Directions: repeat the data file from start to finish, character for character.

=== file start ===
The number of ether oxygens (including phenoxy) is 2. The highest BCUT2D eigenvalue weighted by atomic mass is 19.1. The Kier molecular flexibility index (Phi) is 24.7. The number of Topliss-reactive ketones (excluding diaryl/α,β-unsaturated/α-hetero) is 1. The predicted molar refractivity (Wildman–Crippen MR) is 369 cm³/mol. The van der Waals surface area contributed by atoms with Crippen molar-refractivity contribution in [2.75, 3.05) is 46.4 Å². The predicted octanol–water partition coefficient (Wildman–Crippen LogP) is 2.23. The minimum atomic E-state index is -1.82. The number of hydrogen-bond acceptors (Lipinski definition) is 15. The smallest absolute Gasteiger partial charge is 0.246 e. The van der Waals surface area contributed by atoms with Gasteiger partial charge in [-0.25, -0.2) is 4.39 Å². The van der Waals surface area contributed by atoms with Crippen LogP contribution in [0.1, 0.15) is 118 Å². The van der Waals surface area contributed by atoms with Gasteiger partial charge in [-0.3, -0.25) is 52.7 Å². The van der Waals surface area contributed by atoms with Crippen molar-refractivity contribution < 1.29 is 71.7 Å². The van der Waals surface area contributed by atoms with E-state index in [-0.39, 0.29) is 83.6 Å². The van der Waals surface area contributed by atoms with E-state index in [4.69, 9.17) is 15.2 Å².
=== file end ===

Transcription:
The number of ether oxygens (including phenoxy) is 2. The highest BCUT2D eigenvalue weighted by atomic mass is 19.1. The Kier molecular flexibility index (Phi) is 24.7. The number of Topliss-reactive ketones (excluding diaryl/α,β-unsaturated/α-hetero) is 1. The predicted molar refractivity (Wildman–Crippen MR) is 369 cm³/mol. The van der Waals surface area contributed by atoms with Crippen molar-refractivity contribution in [2.75, 3.05) is 46.4 Å². The predicted octanol–water partition coefficient (Wildman–Crippen LogP) is 2.23. The minimum atomic E-state index is -1.82. The number of hydrogen-bond acceptors (Lipinski definition) is 15. The smallest absolute Gasteiger partial charge is 0.246 e. The van der Waals surface area contributed by atoms with Gasteiger partial charge in [-0.25, -0.2) is 4.39 Å². The van der Waals surface area contributed by atoms with Crippen LogP contribution in [0.1, 0.15) is 118 Å². The van der Waals surface area contributed by atoms with Gasteiger partial charge in [-0.3, -0.25) is 52.7 Å². The van der Waals surface area contributed by atoms with Crippen molar-refractivity contribution < 1.29 is 71.7 Å². The van der Waals surface area contributed by atoms with E-state index in [-0.39, 0.29) is 83.6 Å². The van der Waals surface area contributed by atoms with E-state index in [4.69, 9.17) is 15.2 Å².